Expert Opinion Panel
Jason Bryce – Business & Finance Specialist
Am I really single?
At what point does having a relationship affect your Centrelink benefits?
Plenty of couples split up and remain living under the same roof for financial or family reasons. And plenty of people in ‘friends with benefits’ relationships do not consider themselves a couple. Thousands of single mums have a boyfriend or girlfriend but consider themselves single for Centrelink purposes.
So are you really single according to the laws of the land?
Or are you, inadvertently, a ‘welfare cheat’ who will be forced to repay a big debt when the welfare officer checks up on you?
So it might be time to ask yourself…
…am I really single?
Single parents no longer receive a letter or email to their mygov inbox regarding ‘third party verification’ requirements for Parenting Payment Single and Newstart.
However all single Centrelink payments, including Single Parenting Payment (Single parent pension), Jobseeker (Newstart), Family Tax Benefits and Carers Benefit can all be affected by relationship status and household income.
So it might be time to ask yourself – am I really single?
1 – Same sex relationships
Centrelink and other government agencies have recognised same sex relationships as defacto relationships since 1 July 2009. Centrelink say the recent change to the Marriage Act to recognise same sex marriages will not change the way they deal with couples.
“We are not taking any action to review same-sex relationships since the passage of the Marriage Amendment Bill,” a DHS spokesperson told News Limited last week.
However, when the marriage equality bill was passed on 8 December 2017, a Tasmanian mum duly informed Centrelink that she had married a woman overseas in 2016. Centrelink replied with a debt repayment notice for $6,600 in Family Tax Benefits she has claimed since then.
2 – De facto relationships
A departmental spokesperson told Singlemum.com.au that Centrelink’s test of a relationship has five factors to consider:
- Do the couple share finances?
- What is the nature of the household? (Live together?)
- What are the social aspects of the relationship? (Do things together?)
- Do the couple have a sexual relationship?
- Are the couple committed to each other?
A score of three out of five on this test means you are a couple according to Centrelink. Just because you are sleeping together does NOT mean you are couple. Social Security Law says:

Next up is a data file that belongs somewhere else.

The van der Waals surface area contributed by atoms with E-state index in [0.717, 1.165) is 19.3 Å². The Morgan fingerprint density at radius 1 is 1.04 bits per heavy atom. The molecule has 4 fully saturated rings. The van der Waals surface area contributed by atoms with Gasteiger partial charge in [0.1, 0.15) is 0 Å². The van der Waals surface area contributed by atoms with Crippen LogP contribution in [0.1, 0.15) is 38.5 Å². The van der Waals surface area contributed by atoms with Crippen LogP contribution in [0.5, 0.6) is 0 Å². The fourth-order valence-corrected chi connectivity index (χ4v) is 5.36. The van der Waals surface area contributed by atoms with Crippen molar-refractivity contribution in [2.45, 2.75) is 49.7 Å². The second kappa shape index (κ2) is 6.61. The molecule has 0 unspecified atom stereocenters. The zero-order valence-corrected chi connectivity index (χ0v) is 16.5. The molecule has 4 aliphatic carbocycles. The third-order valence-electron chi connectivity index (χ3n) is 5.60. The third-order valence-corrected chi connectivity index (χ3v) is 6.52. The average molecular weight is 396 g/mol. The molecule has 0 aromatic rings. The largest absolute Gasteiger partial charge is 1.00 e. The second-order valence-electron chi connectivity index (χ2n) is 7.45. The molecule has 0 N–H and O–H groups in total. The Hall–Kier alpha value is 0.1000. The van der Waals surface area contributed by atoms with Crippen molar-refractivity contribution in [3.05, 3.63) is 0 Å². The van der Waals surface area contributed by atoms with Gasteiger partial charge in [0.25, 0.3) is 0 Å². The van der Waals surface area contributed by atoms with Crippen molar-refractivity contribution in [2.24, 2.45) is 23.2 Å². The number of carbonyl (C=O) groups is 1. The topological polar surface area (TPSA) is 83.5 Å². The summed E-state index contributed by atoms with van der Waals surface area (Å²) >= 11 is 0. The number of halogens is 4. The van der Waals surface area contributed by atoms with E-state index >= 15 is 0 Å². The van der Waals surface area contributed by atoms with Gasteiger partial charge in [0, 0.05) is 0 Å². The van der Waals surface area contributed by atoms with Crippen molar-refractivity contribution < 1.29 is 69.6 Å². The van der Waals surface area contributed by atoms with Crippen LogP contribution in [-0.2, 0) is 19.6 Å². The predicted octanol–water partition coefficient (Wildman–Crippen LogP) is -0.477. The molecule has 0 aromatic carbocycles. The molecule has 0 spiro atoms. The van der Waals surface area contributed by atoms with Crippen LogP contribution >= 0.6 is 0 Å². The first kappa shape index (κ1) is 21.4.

“All five factors must be considered. The presence (or absence) of a sexual relationship is considered but does not, by itself, indicate a couple.
And the guidelines also say that the claimant/recipient’s opinion about whether they consider themselves to be in a couple “should be considered but is not sufficient to make a decision.”
3 – Two parents under the same roof
Centrelink recognises that single parents may share living arrangements and care arrangements with their ex-spouses. And if two separated parents are living in the same house, Centrelink applies the same five questions to determine if a relationship exists. Specifically Centrelink officers will ask questions like:
Do you share living spaces like the bedroom, the bathroom, the living room?
Is one parent now regarded more like a boarder or flat sharer?
Do you do your own shopping, cooking, cleaning, household maintenance and gardening?
Are your family and close friends aware of the relationship breakdown?
Do you visit people and go out socially together?
If you are genuinely separated and sharing the house and care of the children, Centrelink are understanding and no, the welfare officers will not visit you to check in your sock drawers. A Departmental spokeswoman told Singlemum.com.au that:
“All relationships are different, and for this reason, the specific circumstances of a claimant’s current relationship status are assessed to determine whether they receive the single or partnered rate of Parenting Payment.
“As part of this assessment, information is gathered about the claimant—both from them and from other sources.”
Can Centrelink call the school to check up on my relationship status?
Social Security Law says schools, child-care centres, sports organisations, etc. are not to be contacted by Centrelink as part of any investigation into a de facto relationship unless the fraud team are investigating and prosecution is likely or there is an appeal to the Administrative Appeals Tribunal.
Centrelink rules about relationships are both generous and understanding but equally unforgiving if you break them. Be alert but not alarmed because single mums can easily be caught out and branded a welfare cheat.
Business & Finance Journalist
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Jason Bryce – Jason is a business and finance journalist with 20 years experience.Keep up to date with the latest Centrelink news and information at Jason’s Facebook page here